Published: 14th July 2018
Don't miss Queerala's Homomorphism II, an art exhibition on same-sex intimacy in Kochi
Homomorphism II, the exhibition at Kerala History Museum explores same-sex intimacy through art
True art makes you uncomfortable. It's confrontational and makes you question all your preconceived notions and judgements. And all the artwork which will be exhibited at Homomorphism II abide by the same trajectory. Organised by Queerala, a community-based organisation for the Malayali LGBTQIA+ community, this exhibition which is being held at and in collaboration with the Kerala History Museum, Kochi, will exhibit the works of seven artists from varied backgrounds. The theme that runs along their work explores same-sex intimacy and also compels one to confront their homophobia. This exhibition, which will be inaugurated on July 14, will conclude on July 21, 2018 and is a continuation of the first Homomorphism art project held in 2015.
Other artists who will be showcasing their art at this year's exhibition are Pragya P, Aishwaryan K, Santanu D, Sandeep T K and Jijo Q
To get a real feel for the art, we decided to get in touch with some of the artists. Mahesh M from the Idukki district used to paint a lot when he was in school and then, life happened. But art did not desert him. Jijo Kuriakose, the founding member of Queerala, saw his work on Facebook, got in touch with him and that was that. Through the 12 art pieces that Mahesh has painted for this exhibition, he depicts same-sex intimacy through the romance of hands and legs. "People usually use facial expressions and body language to express romance, but I wanted to explore it in a different way," says the self-taught artist who is also a full-time software engineer. So after returning from work, he would sit down to draw and paint his thoughts on paper until the wee hours.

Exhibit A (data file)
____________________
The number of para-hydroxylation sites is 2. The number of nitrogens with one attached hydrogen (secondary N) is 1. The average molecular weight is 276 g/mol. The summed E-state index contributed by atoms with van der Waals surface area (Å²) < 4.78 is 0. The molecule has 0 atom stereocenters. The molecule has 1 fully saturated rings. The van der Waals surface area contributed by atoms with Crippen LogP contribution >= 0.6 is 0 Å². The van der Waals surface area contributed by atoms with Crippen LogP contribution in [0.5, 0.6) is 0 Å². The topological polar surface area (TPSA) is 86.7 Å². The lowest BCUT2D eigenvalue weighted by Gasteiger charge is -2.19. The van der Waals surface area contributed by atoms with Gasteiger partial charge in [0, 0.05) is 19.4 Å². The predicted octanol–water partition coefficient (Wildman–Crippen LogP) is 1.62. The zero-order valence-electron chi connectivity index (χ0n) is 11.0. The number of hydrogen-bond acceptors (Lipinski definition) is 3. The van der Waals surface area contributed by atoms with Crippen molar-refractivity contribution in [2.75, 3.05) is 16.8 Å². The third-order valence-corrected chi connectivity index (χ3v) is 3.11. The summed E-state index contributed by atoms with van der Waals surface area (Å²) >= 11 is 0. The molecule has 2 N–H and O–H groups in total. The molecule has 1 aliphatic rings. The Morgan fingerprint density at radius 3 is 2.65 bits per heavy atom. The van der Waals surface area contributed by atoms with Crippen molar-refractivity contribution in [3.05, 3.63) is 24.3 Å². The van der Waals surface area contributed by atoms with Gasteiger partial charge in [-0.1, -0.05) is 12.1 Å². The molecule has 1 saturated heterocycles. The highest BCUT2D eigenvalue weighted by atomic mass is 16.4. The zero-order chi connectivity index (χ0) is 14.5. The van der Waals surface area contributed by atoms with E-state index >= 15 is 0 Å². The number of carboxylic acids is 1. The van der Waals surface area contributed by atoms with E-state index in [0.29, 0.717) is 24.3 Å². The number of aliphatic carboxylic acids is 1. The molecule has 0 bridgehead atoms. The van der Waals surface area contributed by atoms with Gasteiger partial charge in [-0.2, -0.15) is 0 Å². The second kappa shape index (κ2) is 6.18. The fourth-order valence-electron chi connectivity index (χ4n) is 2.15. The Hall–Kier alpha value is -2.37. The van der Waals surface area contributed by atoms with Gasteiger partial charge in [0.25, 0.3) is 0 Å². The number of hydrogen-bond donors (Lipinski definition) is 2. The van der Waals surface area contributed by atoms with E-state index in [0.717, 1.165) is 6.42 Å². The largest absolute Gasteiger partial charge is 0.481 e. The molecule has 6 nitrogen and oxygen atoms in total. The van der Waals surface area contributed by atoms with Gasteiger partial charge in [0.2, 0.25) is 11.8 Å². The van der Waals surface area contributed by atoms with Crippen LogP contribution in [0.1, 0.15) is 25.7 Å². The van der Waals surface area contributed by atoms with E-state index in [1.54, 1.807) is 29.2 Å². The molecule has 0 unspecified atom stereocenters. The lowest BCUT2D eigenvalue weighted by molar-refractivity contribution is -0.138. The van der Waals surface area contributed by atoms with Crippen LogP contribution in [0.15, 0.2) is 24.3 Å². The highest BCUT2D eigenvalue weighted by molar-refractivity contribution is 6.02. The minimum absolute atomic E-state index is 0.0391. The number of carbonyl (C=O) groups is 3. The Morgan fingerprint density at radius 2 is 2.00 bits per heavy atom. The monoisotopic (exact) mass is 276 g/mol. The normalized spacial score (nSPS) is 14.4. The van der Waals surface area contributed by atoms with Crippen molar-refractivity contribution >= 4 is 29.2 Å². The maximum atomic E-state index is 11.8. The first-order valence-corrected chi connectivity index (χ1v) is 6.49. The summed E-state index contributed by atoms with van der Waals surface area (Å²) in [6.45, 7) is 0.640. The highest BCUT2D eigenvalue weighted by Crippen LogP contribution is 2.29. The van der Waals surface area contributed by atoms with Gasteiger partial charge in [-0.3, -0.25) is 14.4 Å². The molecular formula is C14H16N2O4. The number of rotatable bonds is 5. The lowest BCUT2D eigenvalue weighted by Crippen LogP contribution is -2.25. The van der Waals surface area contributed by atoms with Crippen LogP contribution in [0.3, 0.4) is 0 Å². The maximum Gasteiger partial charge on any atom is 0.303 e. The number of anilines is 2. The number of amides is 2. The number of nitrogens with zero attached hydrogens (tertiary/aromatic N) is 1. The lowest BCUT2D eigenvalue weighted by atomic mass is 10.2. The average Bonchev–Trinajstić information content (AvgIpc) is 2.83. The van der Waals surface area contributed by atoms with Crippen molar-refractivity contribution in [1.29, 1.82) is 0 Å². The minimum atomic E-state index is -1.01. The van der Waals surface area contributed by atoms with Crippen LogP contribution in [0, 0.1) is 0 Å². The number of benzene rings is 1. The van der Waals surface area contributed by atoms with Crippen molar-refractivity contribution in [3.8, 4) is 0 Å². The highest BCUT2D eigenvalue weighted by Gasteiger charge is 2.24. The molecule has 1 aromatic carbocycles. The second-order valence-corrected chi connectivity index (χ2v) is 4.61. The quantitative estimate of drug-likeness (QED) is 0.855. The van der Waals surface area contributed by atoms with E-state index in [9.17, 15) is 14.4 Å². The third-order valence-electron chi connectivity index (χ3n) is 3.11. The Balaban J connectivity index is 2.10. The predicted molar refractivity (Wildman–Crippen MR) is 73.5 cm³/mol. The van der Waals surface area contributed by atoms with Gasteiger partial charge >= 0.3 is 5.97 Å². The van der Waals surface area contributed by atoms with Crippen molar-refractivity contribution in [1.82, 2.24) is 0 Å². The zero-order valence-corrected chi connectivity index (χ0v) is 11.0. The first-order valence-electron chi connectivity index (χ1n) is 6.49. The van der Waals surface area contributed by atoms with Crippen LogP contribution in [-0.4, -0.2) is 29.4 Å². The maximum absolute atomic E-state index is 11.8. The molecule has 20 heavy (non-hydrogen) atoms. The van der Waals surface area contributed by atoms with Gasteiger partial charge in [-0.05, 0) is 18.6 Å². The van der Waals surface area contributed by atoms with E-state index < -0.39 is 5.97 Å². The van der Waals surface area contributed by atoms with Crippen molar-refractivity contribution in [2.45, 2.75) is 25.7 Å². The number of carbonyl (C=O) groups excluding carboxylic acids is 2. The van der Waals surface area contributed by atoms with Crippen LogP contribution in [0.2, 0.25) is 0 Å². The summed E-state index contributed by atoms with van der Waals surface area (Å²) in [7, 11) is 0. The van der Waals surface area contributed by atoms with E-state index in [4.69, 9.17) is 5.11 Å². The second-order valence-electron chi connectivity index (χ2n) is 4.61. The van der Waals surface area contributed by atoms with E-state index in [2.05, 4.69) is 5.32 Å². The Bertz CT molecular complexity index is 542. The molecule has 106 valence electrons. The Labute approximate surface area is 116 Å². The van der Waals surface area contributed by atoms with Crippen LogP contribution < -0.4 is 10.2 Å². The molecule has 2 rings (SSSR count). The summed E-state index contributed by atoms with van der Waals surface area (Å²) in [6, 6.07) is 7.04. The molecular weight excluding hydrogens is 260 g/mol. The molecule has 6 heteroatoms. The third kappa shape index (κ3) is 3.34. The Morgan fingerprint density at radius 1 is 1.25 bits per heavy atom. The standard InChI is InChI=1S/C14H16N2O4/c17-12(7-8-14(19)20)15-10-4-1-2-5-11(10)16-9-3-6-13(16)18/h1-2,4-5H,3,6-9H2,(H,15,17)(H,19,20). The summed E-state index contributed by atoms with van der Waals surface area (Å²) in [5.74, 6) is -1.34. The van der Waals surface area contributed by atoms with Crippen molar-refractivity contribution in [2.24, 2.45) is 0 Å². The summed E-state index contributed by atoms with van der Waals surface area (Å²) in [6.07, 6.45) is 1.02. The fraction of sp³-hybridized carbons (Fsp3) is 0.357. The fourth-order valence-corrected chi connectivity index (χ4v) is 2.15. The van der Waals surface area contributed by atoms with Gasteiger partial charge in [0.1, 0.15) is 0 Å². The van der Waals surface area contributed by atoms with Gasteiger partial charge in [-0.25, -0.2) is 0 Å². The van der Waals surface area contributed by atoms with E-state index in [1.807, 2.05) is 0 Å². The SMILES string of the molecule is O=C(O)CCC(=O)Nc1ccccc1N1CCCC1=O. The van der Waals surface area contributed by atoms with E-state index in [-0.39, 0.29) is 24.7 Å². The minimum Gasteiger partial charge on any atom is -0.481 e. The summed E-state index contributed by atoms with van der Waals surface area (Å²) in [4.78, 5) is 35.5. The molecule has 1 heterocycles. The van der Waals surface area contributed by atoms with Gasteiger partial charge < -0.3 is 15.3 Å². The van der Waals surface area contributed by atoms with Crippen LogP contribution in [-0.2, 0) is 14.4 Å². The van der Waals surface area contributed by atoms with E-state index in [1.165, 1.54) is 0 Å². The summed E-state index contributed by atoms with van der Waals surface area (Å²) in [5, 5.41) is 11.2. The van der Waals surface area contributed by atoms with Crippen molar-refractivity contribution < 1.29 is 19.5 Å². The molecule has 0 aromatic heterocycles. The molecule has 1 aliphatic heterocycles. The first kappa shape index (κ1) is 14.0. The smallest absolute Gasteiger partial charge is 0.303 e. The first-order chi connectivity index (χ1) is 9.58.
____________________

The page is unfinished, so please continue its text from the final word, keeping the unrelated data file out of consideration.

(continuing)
On display: One of the works by Arvin O
But this journey has not been easy as the 29-year-old, who turns 30 this August, has also been ridiculed because of his art. "It was Jijo who inspired and encouraged me to pursue my art," he shares. About the exhibition itself, Mahesh says, "This exhibition is for the whole of Kerala, not just the queer community. It is a stepping stone and a significant contribution towards the community," he concludes.
While some of Mahesh's works are pencil drawings, he is also exhibiting his art pieces where he has used both paints and pencil. He usually takes four to five days to finish one artwork
We then had the chance to speak to Mauritian artist Arvin O who is exhibiting 15 of his acrylic paintings, including those he collaborated with Santanu D for. Exhibiting his work since 2009, Arvin has been working on these art pieces for more than a year. While one series represents how hand gestures can show trust, celebration, creation and varied other emotions, which can be interpreted in several ways, another series includes traditional music instruments. "For this exhibition in particular, we have used instruments like ghatam and others in our paintings," says the 33-year-old. After pursuing his Master's at Visva-Bharati University, Santiniketan, West Bengal and working as a lecturer at the Mahatma Gandhi Institute, Mauritius, he came to India through the Indian Council for Cultural Relations Scholarship. This exhibition is his first experience with the community here.
For more on the event, click on queerala.org or call 8075645060